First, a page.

A pair of boots worn by Napoleon when he was in exile is expected to fetch up to €80,000 euros at a sale in Paris’ Drouot auction rooms later this month.
The size 40 boots were given to a sculptor working on an equestrian statue of Bonaparte by General Henri Gatien Bertrand, who had followed the French leader into exile on the far-flung South Atlantic island after his defeat at the Battle of Waterloo in 1815, auctioneers said.
The boots are expected to fetch between €50,000 and €80,000 euros when they are sold at the Drouot auction rooms on November 29.
Napoleon had a large collection of footwear, which he bought from the Paris shoemakers Jacques in Montmartre.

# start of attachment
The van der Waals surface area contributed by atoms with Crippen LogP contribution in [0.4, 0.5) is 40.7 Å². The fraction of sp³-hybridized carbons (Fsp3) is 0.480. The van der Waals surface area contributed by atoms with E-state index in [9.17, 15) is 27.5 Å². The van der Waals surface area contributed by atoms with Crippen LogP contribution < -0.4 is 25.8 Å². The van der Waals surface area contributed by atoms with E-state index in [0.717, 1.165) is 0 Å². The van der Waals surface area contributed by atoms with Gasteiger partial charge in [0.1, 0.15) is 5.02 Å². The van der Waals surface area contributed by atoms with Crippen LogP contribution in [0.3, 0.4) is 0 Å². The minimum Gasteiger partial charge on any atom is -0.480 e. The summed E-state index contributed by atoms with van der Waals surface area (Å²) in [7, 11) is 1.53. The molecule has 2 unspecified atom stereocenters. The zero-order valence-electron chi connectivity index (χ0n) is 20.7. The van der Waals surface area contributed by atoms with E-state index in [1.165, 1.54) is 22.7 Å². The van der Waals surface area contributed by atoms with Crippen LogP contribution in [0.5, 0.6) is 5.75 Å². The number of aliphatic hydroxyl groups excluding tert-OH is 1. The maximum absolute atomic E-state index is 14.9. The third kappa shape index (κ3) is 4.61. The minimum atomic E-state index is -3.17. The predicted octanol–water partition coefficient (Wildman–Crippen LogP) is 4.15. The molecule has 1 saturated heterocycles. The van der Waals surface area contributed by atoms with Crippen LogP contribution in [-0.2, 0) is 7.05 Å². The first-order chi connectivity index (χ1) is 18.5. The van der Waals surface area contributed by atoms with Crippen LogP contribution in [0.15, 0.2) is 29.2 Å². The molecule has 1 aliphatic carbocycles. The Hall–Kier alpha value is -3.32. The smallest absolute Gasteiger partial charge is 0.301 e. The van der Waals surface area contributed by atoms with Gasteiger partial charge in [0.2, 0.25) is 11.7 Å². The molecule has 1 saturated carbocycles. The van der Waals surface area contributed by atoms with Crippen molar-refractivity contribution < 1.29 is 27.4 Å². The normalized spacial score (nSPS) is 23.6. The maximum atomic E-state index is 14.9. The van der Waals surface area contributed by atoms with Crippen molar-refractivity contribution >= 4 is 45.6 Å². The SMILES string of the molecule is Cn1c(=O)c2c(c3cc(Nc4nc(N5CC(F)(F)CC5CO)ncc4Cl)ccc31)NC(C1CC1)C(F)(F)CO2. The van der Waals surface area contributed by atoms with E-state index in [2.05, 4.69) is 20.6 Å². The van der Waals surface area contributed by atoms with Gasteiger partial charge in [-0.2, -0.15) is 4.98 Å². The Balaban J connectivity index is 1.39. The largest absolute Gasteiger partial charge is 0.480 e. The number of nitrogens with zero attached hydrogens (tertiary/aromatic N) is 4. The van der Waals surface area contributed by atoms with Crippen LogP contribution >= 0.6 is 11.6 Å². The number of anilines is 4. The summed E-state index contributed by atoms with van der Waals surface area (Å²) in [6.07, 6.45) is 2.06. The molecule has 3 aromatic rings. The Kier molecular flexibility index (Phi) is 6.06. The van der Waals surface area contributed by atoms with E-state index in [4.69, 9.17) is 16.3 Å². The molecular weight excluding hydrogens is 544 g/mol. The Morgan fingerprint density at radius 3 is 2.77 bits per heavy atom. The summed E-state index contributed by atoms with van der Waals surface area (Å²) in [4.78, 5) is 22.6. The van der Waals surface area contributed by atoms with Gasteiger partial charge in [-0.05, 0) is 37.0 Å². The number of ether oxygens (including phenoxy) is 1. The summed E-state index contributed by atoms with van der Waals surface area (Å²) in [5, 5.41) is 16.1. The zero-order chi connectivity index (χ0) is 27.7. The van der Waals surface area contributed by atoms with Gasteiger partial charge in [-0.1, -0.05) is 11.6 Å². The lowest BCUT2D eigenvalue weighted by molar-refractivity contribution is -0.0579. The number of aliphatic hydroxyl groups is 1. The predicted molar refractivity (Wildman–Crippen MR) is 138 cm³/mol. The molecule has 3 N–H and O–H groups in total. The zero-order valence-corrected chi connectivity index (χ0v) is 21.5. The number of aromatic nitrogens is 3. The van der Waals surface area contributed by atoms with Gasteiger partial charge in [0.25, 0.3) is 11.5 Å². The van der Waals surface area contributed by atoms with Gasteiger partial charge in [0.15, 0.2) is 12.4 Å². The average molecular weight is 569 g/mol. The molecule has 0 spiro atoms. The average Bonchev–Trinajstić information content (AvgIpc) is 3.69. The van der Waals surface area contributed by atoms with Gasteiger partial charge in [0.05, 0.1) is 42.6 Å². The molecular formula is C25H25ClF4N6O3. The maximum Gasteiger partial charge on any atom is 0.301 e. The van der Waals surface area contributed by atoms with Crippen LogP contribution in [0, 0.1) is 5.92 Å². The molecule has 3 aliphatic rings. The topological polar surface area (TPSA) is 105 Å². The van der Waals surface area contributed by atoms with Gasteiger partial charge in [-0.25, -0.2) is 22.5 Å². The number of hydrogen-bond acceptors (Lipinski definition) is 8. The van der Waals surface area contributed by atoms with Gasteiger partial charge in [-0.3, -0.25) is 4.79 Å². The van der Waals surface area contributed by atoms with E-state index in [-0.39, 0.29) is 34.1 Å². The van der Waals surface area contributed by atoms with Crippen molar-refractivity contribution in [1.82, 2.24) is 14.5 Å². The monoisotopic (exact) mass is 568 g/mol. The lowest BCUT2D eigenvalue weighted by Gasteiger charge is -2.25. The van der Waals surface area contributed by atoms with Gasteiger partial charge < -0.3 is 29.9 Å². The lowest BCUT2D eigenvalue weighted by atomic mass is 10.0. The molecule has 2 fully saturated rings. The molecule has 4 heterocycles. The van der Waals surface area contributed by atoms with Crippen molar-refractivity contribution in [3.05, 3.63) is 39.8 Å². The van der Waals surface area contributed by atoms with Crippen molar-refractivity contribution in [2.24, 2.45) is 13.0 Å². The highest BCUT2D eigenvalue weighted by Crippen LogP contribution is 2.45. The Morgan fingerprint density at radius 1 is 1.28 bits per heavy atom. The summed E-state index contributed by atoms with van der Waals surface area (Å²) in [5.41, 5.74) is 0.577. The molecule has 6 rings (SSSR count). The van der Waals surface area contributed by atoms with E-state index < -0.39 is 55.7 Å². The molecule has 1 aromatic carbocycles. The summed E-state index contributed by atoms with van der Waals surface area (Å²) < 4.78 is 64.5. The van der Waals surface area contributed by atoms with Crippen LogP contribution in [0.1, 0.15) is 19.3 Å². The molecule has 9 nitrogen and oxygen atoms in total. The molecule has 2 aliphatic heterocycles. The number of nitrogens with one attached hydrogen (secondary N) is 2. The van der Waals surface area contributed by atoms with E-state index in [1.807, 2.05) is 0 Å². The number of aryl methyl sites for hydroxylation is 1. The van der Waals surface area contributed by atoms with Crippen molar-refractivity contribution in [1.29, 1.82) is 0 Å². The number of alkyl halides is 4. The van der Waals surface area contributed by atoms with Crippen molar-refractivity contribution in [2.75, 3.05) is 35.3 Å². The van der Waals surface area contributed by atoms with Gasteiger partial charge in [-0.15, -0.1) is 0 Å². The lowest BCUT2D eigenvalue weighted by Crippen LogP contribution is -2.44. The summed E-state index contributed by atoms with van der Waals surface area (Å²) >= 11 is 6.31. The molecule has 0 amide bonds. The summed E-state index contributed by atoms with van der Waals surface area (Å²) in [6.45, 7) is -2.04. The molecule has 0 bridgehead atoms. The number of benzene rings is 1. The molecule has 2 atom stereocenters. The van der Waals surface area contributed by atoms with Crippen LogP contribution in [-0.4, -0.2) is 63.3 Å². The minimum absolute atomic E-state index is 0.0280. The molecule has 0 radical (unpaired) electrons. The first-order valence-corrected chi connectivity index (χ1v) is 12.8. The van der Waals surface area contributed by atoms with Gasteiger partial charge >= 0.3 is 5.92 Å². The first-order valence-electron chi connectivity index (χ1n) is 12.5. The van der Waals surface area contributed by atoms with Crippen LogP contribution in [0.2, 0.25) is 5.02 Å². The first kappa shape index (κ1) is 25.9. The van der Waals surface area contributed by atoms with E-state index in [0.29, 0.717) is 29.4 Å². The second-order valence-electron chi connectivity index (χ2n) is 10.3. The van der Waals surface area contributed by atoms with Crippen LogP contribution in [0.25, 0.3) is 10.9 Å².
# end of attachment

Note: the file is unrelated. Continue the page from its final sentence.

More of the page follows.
Although British propagandists often caricatured the Corsican as an authoritarian midget, at 1.69 metres he was actually above average height for his time.
The boots were gifted by the son of sculptor Carlo Marochetti to the French politician Paul Le Roux, a minister under the Second Empire of Bonaparte’s nephew, Napoleon III.
His family has kept them since, said auctioneers Binoche & Giquello.
General Bertrand returned to France after the death of his beloved leader in 1821. Many French people still suspect Napoleon was poisoned by his British prison guards.